Project participants are placed at Catholic schools throughout the country. Those institutions have included Boston College; Catholic Theological Union, Chicago; The Catholic University of America, Washington; Fordham University, Bronx, N.Y.; Jesuit School of Theology of Santa Clara, Calif.; Loyola University Chicago; St. John's University, Collegeville, Minn.; St. Mary's University of Minnesota, Winona; and St. Vincent College, Latrobe, Penn.
On average, participants study in the U.S. for four years before returning to China, where they serve the church in various capacities, including as diocesan administrators, seminary rectors, religious superiors, academic deans, spiritual directors, retreat center directors, teachers and social service coordinators. Five graduates were ultimately ordained bishops.
Graduates of the program also minister in the public square, serving people of all faiths or no faith, spreading the Gospel message through their various skill sets.
"One of our priest-graduates started the first social center in Xi'an [more than 10 years ago]," Lewis said. "And it's still going strong."
Project participants also convene each year between academic sessions at Maryknoll in late December for a one-week seminar that focuses on such topics as interreligious dialogue; domestic violence; AIDS education; hospice care; and addictions to sex, alcohol, drugs and gambling.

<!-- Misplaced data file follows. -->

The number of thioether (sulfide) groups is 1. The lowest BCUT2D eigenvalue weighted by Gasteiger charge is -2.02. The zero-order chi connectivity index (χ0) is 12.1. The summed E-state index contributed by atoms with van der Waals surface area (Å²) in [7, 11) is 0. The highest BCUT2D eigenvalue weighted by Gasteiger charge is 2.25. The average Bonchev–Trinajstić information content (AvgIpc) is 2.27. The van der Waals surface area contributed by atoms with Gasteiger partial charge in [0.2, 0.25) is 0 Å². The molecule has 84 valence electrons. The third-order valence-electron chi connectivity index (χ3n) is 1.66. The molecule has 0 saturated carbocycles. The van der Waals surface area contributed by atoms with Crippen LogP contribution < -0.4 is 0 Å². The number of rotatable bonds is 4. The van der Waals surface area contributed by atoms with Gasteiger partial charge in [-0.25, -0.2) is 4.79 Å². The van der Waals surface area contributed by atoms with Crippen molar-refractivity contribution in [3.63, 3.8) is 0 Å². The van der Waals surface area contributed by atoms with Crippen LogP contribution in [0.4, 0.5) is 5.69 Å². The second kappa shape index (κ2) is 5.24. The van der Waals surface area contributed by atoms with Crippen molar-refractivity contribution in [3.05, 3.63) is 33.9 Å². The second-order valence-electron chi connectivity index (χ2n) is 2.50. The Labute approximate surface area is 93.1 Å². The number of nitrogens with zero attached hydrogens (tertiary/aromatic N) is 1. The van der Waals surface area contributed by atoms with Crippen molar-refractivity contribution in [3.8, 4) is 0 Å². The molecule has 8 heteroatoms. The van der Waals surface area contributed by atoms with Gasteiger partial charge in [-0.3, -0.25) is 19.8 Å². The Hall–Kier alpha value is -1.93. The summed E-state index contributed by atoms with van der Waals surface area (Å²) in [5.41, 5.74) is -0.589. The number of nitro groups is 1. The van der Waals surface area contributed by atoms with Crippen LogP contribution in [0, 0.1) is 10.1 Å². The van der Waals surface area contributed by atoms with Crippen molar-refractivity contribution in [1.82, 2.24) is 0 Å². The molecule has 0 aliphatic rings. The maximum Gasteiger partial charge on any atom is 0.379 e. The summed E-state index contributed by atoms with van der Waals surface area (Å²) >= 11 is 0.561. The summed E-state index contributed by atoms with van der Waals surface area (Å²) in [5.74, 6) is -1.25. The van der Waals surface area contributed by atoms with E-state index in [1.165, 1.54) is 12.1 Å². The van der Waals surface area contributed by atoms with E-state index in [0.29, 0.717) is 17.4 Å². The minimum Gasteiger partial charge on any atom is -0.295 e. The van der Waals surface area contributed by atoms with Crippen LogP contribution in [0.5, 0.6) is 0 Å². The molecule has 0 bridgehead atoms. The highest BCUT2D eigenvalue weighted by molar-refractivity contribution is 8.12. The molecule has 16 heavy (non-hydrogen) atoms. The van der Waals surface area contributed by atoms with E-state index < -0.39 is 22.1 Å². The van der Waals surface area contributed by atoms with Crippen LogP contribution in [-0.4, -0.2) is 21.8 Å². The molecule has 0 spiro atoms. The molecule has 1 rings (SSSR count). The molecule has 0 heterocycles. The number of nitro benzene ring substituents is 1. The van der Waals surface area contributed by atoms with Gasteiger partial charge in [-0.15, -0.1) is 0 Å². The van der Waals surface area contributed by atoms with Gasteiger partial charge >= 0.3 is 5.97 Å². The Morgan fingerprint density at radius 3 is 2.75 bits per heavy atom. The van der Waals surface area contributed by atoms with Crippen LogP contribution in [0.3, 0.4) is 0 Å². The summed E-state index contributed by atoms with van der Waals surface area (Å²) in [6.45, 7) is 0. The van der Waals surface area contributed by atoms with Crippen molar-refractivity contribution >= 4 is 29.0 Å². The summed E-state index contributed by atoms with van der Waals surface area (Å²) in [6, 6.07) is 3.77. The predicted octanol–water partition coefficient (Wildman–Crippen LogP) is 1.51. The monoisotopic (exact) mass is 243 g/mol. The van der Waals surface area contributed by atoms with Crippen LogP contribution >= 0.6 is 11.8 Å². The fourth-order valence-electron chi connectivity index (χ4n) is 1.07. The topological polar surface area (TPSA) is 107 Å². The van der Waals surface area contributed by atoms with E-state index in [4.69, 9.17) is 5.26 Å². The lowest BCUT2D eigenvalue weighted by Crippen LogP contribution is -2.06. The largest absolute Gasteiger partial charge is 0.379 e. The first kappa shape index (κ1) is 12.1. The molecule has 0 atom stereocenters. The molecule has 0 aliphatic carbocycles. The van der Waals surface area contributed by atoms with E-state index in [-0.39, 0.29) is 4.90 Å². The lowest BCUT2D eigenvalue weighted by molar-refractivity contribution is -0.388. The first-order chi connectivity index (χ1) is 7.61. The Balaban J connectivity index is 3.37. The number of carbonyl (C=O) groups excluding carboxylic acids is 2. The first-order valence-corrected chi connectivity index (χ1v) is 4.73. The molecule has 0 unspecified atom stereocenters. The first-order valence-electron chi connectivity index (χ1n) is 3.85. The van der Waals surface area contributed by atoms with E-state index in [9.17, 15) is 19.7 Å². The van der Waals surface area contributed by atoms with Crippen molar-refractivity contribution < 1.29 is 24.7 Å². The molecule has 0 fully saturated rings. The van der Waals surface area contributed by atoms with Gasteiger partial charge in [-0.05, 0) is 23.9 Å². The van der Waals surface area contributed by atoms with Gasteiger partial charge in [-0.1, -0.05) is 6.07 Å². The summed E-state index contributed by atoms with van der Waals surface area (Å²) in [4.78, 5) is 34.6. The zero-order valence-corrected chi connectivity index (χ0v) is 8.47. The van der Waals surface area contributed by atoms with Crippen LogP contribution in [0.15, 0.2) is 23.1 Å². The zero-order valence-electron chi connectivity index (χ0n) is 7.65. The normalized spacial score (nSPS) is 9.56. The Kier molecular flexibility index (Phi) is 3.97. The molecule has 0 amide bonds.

The summer retreat and winter seminar provide an opportunity for the priests and nuns to connect with one another and to develop friendships that many maintain when they return home.
Lewis said the fraternal spirit generated in the U.S. bears fruit for the church in China.
"They invite each other to give seminars and lead retreats and teach courses," Lewis said. "Last year they had an official reunion of alumni in China."
Because of the intensity and duration of the program, participants are required to go home for a month or two, midway through their stay, to reconnect with their dioceses, religious communities and families.
"China is changing so rapidly, so it's important to keep them in contact with their dioceses and religious congregations," said Lewis. "That's been a huge factor in helping them remember why they're here. They're here to go back."
Maryknoll's annual budget for the project is $700,000, said Lewis. The society pays for participants' travel expenditures; medical expenses not covered by the sponsoring institution or religious community; tuition costs not covered by scholarships; and costs associated with the annual retreat and seminar. The project also pays for the project coordinator's assistant, who handles the daily administrative duties.
As with many religious communities, Maryknoll has fewer personnel as a result of the decline in vocations to priestly and consecrated life. The project, however, has helped the society continue its evangelization efforts in a country its missioners first visited in 1918.
"I have tremendous respect for this project," said Lewis. "I think it's a very sane way of doing mission now."
Carroll concurred: "We are able to do what Maryknoll was founded to do, which is to support the local church and to build up the local church. In lieu of having our own men and women live and work in China, we're able to channel the money directly into the church in China."